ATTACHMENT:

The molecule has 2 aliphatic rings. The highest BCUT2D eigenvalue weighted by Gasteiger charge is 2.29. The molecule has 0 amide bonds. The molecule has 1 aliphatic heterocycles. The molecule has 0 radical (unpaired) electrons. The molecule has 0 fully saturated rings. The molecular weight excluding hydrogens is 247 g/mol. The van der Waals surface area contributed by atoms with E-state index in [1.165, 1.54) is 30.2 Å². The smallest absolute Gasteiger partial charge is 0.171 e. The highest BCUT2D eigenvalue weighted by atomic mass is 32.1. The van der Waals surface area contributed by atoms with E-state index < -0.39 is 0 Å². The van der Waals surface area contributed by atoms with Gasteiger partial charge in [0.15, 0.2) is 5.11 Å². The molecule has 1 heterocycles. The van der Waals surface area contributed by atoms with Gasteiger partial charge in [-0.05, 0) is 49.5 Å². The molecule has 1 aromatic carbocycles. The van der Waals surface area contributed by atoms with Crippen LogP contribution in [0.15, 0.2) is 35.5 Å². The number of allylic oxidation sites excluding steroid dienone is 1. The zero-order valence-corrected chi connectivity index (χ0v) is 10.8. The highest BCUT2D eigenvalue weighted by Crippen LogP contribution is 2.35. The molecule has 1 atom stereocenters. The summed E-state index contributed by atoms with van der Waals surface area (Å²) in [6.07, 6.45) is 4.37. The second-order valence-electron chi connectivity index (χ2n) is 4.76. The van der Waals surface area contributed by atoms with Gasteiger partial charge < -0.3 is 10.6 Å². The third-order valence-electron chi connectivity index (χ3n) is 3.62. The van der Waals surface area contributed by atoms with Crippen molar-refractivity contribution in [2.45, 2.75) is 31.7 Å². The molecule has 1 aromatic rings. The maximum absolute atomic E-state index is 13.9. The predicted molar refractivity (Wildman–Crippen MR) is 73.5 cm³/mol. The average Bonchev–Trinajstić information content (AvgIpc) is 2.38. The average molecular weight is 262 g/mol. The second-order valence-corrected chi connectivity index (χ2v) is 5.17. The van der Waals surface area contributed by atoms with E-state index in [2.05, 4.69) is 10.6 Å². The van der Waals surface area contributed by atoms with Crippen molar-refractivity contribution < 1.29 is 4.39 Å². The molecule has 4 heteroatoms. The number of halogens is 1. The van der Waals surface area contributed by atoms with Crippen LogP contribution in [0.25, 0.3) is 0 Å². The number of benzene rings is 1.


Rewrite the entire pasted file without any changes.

The molecule has 2 aliphatic rings. The highest BCUT2D eigenvalue weighted by Gasteiger charge is 2.29. The molecule has 0 amide bonds. The molecule has 1 aliphatic heterocycles. The molecule has 0 radical (unpaired) electrons. The molecule has 0 fully saturated rings. The molecular weight excluding hydrogens is 247 g/mol. The van der Waals surface area contributed by atoms with E-state index in [1.165, 1.54) is 30.2 Å². The smallest absolute Gasteiger partial charge is 0.171 e. The highest BCUT2D eigenvalue weighted by atomic mass is 32.1. The van der Waals surface area contributed by atoms with E-state index < -0.39 is 0 Å². The van der Waals surface area contributed by atoms with Gasteiger partial charge in [0.15, 0.2) is 5.11 Å². The molecule has 1 heterocycles. The van der Waals surface area contributed by atoms with Gasteiger partial charge in [-0.05, 0) is 49.5 Å². The molecule has 1 aromatic carbocycles. The van der Waals surface area contributed by atoms with Crippen LogP contribution in [0.15, 0.2) is 35.5 Å². The number of allylic oxidation sites excluding steroid dienone is 1. The zero-order valence-corrected chi connectivity index (χ0v) is 10.8. The highest BCUT2D eigenvalue weighted by Crippen LogP contribution is 2.35. The molecule has 1 atom stereocenters. The summed E-state index contributed by atoms with van der Waals surface area (Å²) in [6.07, 6.45) is 4.37. The second-order valence-electron chi connectivity index (χ2n) is 4.76. The van der Waals surface area contributed by atoms with Gasteiger partial charge < -0.3 is 10.6 Å². The third-order valence-electron chi connectivity index (χ3n) is 3.62. The van der Waals surface area contributed by atoms with Crippen molar-refractivity contribution in [2.45, 2.75) is 31.7 Å². The molecule has 1 aromatic rings. The maximum absolute atomic E-state index is 13.9. The predicted molar refractivity (Wildman–Crippen MR) is 73.5 cm³/mol. The average Bonchev–Trinajstić information content (AvgIpc) is 2.38. The average molecular weight is 262 g/mol. The second-order valence-corrected chi connectivity index (χ2v) is 5.17. The van der Waals surface area contributed by atoms with E-state index in [2.05, 4.69) is 10.6 Å². The van der Waals surface area contributed by atoms with Crippen molar-refractivity contribution < 1.29 is 4.39 Å². The molecule has 4 heteroatoms. The number of halogens is 1. The van der Waals surface area contributed by atoms with Crippen LogP contribution in [0.25, 0.3) is 0 Å². The number of benzene rings is 1.